Are there really such things as UFOs?
In 45 years of consciously looking, I’ve never seen one. But they seem awfully popular just now.
Well, of course. UFO is a pilots’ acronym, it stands for ‘Unidentified Flying Object’. Once a UFO becomes an ‘Identified’ flying object, it ceases to have any special significance. Virtually anything seen in the sky can go unidentified, until there is an explanation for it.
What a UFO is not, necessarily, is evidence of visitation by aliens, either from other worlds or from our own future world. No UFO has ever been officially identified as being from another world, or from the future. As I go on to explain, there are classes of these phenomena that fit within a range of normal events.
Many silly, credulous or malicious people want to make this connection with The Other, however. Humanity has a deep-seated and desperate longing for contact with a higher power, that overrides commonsense rationality. Psychologically it is a feeling of unfocussed disempowerment that probably relates to our early relationships with our parents. We want to be nurtured, to be watched over. We yearn for someone infinitely more powerful and capable to look after our needs.
It is unsurprising that the world’s three great religions – I exclude Buddhism, as it is not strictly speaking a religion – of Judaism, Christianity and Islam, arose as monotheisms (belief in one all-powerful divinity) in desert countries. They represent the triumph of the life-giving but vengeful Sun-god over polytheistic (pagan) belief systems that mainly arose in northern climes, investing natural phenomena with spiritual powers.
(Sadly, Christianity eliminated that other famous solar cult in meso-America, the Aztec.)
The idea of alien visitation is attractive, but statistically difficult. Quantum physics offers the uneducated the exciting possibilities of faster-than-light travel, ‘action at a distance’ (the habit of fundamental particles to be observed in two different places at once), ‘wormholes’, extra dimensions, parallel universes and so on, as clever ways of avoiding the obvious problem of distance. Our nearest galactic neighbour is four light years from the sun (a light year being the rather long distance light travels in one Earth year; no propulsion system even theoretically invented approaches anything like the speed of light.
If life had evolved on as many as one in a billion planets throughout the observable universe, making the odds against winning the Lottery look positively inviting, even so 99 per cent of it is so far away, it would hardly be worth bothering to look us up. Only immortals could contemplate spending a thousand years aboard a spaceship, just to get here. For what? To counter this, it has been suggested that aliens live in hidden cities on the Moon, or Mars, or Titan – even under the North Pole. Or that They are already here! (There is a point at which the desire for an uber-dad shades into paranoia.)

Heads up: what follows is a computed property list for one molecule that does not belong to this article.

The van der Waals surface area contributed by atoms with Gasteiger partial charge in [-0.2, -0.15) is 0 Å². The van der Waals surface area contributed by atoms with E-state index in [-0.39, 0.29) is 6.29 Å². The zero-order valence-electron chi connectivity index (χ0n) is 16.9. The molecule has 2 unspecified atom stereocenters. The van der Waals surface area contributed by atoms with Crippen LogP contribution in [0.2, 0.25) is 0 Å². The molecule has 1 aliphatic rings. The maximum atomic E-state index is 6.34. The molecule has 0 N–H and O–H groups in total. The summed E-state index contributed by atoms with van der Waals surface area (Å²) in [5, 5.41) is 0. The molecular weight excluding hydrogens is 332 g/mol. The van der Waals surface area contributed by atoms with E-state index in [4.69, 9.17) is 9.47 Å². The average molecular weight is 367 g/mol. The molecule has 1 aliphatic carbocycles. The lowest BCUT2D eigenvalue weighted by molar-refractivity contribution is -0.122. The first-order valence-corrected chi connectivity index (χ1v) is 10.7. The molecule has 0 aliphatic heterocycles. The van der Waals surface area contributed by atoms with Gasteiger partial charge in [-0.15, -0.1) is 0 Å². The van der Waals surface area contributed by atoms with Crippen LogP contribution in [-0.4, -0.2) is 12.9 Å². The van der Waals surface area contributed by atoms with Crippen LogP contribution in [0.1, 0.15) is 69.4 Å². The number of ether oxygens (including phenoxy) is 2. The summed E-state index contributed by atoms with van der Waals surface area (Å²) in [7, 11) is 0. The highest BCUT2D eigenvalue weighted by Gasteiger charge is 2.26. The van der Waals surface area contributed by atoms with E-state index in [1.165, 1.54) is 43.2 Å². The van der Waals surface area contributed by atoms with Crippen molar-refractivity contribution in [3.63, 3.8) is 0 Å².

Then, life as we know it takes many forms. Only one of the millions of evolutionary steps life has taken on Earth in the past billion years has ever, so far as we know, developed science-based technology to the point where it can send an unmanned probe to rendezvous with a comet, or with Pluto – a mysterious planetoid it has taken our little ‘New Horizons’ explorer ten years to reach, although it is far from the most distant object in our own solar system. Human evolution and history have progressed only by fits and starts. The element of chance introduced by evolution and history increases the odds against there being other civilizations out there… well, astronomically. (Paradoxically, I agree, it also shortens them. Luck can break either way.)
The one relatively solid piece of evidence we have of an actual alien visitation lies buried in the Old Testament accounts concerning the appearance to Moishe (Moses) “in a burning bush” of the enigmatic character known to us as Yahweh, who somehow becomes identified as the embodiment of the solar deity of the desert-dwelling Hebrews. This is an entity that makes some very strange demands on his initially unwilling hosts, including that Aaron, Moses’ brother who is appointed as the go-between, has to wear a protective coat made from gold – which, as we know, is an effective shield against gamma radiation.
Yahweh is in some accounts attended by the Eloim, the ‘Shining Ones’ – now equated with angels, the so-called Fall of Satan (God’s favourite angel) being to do with forbidden cross-breeding with the natives; he requires a high-carbon diet (all his ‘meat’ offerings have to be served well-done) and he has access to significantly higher technologies – the ability to fly, again on a column of fire; to ‘smite’ the enemies of Israel with what sound remarkably like battlefield nuclear weapons, and to give modern dietary advice.